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A MATTER OF TIME : It's Catching Up With Boston Defenseman Bourque, Who Gets Less of It on the Ice


BOSTON — Spikes of gray bristle in the brown thicket of Ray Bourque's hair, an unsettling sight because it seems impossible that Bourque could grow old or infirm and not be part of the Boston Bruins' defense.

Since his debut in 1979 as a shy 18-year-old, Bourque has become as much a fixture in Boston's sports landscape as Fenway Park. He has endured eight Bruin coaching regimes and 17 years of playoff disappointment, playing 33 to 35 minutes a game with unparalleled calm, skill and intelligence.

Second in career scoring among defensemen only to Paul Coffey with 1,317 points, Bourque has been a constant presence in an ever-changing league. He was always on the ice for the Bruins in key situations, always on the post-season All-Star team--with 17 first- or second-team selections, he's the only player in NHL history honored every season of his career--always a candidate for the Norris Trophy and a five-time winner of the award.

This season, however, his presence has been less constant--and when he has been on the ice, he hasn't controlled play with his old assurance.

Even before he bruised his right shoulder and sat out five games--he had hoped to return tonight against the Kings at the FleetCenter but is doubtful--the Bruins were cutting his ice time so they could distribute it among several young defensemen. Coach Steve Kasper played Barry Richter and Mattias Timander on the first power-play unit instead of Bourque, and if the Bruins had to kill a penalty after Bourque had taken his regular turn, Kasper would bring Bourque off for a rest instead of leaving him out for two minutes or more.

On another team, with another player, the loss of a minute here or 45 seconds there might go unnoticed. Not with Bourque. Kasper, who last season was roasted for benching fan favorite Cam Neely, came under fire again for supposedly not respecting Bourque. Kasper, though, considers his strategy the ultimate respect because he believes it will prolong Bourque's career.

"I get a kick out of people asking [about Bourque's reduced ice time] because we're still talking 27, 29 minutes and for most guys that's a lot," Kasper said. "This is certainly not because his play has tailed off, but because we're a little deeper and that gives us the chance to do this. When we have to shorten the bench, it gives us a little more confidence knowing the other guys have some experience.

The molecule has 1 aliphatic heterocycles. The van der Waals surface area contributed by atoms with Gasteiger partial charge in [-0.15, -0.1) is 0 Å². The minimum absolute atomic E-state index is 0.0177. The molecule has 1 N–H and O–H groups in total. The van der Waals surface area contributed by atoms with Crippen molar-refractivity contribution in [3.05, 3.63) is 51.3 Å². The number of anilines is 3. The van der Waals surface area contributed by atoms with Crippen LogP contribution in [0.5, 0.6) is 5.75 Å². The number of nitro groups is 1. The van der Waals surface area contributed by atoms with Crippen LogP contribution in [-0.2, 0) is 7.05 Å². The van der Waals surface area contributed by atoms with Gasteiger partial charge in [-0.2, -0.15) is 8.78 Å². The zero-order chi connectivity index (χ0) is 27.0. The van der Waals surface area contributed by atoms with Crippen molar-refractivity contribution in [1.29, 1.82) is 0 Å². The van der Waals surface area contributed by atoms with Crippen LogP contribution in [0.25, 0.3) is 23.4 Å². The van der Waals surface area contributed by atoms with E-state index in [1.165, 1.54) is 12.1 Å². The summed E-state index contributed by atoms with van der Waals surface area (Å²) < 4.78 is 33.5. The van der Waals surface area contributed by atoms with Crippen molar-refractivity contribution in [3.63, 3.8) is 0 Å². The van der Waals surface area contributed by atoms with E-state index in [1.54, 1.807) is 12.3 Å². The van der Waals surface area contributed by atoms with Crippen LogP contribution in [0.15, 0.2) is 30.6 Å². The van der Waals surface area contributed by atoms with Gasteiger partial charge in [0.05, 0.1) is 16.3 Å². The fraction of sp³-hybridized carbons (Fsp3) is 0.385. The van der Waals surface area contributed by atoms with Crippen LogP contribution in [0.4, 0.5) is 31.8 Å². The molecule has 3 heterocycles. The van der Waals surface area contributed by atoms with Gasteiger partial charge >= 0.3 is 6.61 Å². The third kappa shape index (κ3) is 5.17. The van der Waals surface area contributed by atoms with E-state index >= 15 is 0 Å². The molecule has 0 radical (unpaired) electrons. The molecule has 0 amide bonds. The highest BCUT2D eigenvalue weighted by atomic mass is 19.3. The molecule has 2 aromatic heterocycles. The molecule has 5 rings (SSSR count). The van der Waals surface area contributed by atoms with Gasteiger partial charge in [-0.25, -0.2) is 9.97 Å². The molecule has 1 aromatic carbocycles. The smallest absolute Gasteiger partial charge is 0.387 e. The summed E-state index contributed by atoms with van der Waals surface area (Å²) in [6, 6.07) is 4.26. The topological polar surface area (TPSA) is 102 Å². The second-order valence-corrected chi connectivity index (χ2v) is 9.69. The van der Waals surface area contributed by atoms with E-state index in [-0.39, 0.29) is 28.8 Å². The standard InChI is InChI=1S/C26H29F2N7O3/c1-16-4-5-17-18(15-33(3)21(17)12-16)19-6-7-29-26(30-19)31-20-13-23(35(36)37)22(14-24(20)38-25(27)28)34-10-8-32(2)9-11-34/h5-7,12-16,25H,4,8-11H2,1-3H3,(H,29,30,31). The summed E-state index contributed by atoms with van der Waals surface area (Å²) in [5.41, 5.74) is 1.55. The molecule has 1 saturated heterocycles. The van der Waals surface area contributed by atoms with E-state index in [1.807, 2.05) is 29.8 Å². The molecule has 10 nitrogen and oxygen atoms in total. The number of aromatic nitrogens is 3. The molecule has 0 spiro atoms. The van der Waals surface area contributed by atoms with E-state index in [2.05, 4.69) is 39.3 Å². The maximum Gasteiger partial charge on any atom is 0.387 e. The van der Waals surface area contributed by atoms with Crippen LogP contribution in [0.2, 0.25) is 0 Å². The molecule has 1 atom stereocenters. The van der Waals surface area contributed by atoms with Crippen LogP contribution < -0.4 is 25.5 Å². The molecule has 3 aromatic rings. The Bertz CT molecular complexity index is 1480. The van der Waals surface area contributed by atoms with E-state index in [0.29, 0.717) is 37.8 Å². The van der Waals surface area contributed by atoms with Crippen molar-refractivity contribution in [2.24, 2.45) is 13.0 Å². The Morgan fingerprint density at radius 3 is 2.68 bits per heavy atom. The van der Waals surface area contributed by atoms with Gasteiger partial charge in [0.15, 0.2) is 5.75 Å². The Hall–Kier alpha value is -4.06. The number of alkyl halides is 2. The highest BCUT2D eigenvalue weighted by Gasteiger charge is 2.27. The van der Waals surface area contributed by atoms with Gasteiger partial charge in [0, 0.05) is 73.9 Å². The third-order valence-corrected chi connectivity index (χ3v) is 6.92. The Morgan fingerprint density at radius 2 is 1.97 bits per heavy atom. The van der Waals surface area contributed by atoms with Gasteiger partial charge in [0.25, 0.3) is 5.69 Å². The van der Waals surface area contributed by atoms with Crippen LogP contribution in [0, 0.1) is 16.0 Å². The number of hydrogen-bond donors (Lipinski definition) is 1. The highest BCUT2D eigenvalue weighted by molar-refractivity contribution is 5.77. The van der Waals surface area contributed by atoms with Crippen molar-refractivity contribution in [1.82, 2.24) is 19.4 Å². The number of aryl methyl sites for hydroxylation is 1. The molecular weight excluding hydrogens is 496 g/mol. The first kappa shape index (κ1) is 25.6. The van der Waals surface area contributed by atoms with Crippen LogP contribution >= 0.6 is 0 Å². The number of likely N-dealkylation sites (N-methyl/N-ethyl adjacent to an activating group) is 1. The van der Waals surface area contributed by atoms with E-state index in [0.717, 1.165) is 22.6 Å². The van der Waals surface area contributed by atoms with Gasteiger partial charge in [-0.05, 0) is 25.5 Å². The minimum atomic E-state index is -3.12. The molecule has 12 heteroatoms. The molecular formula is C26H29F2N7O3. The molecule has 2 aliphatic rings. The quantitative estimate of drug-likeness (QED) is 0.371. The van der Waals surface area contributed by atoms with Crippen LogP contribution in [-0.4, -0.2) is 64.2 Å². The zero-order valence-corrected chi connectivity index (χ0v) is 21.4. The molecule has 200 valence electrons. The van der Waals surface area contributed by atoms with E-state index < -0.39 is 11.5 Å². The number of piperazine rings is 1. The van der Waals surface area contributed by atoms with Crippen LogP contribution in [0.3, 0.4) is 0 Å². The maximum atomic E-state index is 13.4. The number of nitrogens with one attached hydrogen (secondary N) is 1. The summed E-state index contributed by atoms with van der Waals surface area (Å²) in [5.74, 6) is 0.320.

"He knows he's our go-to guy and that this will benefit him and the team in the long run."

Those benefits have been slow to materialize. The adjustment has been toughest on the offensive side, as evidenced by Bourque's lack of goals and his mere four assists in nine games. "I don't think he's jumped the way he has at some times," said Kasper, who was Bourque's teammate and is nearly a year younger than Bourque. "To me, sometimes he talks about not having the jump he's used to having. But now if he's not playing quite as much, there's a longer layoff [between shifts] so it may take him longer to get going."

It's a delicate and difficult transition, but Bourque is handling it with his usual grace.

"I'm still trying to get where I want to be. I've actually felt a lot better in the third periods of games, so I don't know exactly why I'm not where I want to be," he said before his injury. "I'm used to playing so much that this is an adjustment. All in all, we should be using six defensemen when we can. We're going to cut that to four when crunch time comes or when we have to play catch-up.

"I like seeing more guys share the load. It's time to give certain other guys the experience. Who knows how long I'm going to be around? The day will come when I won't be around. I don't think that's going to happen any time soon, but it is going to happen. I don't think I have as much left as I did a few years ago."

To those who don't see him every day, time's toll is obvious only in his hair color. But Bourque feels his age in the quicker onset of boredom when he's on the road and in subtle physical changes.

"I'd love to have those first couple of steps that I had, but those will never come back," he said. "The quickness you need to have is just not there. But you learn, through experience, how to compensate in a lot of ways.

"I know there's some things I don't do as well as I did in my 20s, late 20s. That's when you feel your strongest, at about 26, when every day you just want to get out there and go. Just being around so long and having experience, just knowing how to play the game, you can do other things that maybe you couldn't do when you were younger."

At his peak, he was one of the best ever to lace up skates. Blessed with a sure sense of balance and a blistering shot, Bourque scored 20 goals nine times and ranks second among defensemen only to Coffey in goals (343 to 373) and assists (1,039 to 974).

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